University of Cambridge > > Darwin College Science Seminars > Could the earliest limbed animals walk?

Could the earliest limbed animals walk?

Add to your list(s) Download to your calendar using vCal

If you have a question about this talk, please contact Sven Friedemann.

The origin of limbed vertebrates (tetrapods) was one of the most important evolutionary events in Earth’s history. Vast changes to the skeletal system – including the development of limbs with digits and jointed struts in the spinal column – provided the means for our ‘fish’ ancestors to venture out of the water and dominate every continent on the planet. Over the last few decades, our knowledge of the skeletal anatomy of the earliest tetrapods has vastly increased; yet we still lack a true understanding of how evolutionary modifications of the skeletal system at the ‘fish-tetrapod’ transition culiminated in the ability to walk on land. Here I detail a study in which I investigate locomotion potential in the iconic Devonian tetrapod Ichthyostega through an analysis of 3D limb joint mobility.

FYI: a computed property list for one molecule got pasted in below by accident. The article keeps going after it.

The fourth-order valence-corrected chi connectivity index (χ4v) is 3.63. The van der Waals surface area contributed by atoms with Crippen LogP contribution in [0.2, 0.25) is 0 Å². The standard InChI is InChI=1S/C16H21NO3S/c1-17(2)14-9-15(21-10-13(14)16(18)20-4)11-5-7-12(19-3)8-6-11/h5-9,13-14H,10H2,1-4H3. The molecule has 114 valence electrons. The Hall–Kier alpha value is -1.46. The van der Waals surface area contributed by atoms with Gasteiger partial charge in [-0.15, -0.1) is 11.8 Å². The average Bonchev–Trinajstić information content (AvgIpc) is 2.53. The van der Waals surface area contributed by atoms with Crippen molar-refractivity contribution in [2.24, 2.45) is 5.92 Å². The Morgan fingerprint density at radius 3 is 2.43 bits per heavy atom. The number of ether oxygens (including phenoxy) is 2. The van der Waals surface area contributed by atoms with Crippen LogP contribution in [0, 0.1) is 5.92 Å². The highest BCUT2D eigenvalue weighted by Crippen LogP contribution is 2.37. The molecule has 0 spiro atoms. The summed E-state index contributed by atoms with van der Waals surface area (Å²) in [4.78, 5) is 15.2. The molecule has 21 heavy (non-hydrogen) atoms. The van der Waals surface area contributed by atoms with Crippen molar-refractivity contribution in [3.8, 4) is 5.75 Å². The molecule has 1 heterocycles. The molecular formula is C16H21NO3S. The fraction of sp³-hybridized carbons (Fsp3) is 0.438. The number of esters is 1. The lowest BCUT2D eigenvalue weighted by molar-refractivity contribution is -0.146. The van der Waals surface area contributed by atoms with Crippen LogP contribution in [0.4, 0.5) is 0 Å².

This talk is part of the Darwin College Science Seminars series.

Tell a friend about this talk:

This talk is included in these lists:

Note that ex-directory lists are not shown.


© 2006-2022, University of Cambridge. Contact Us | Help and Documentation | Privacy and Publicity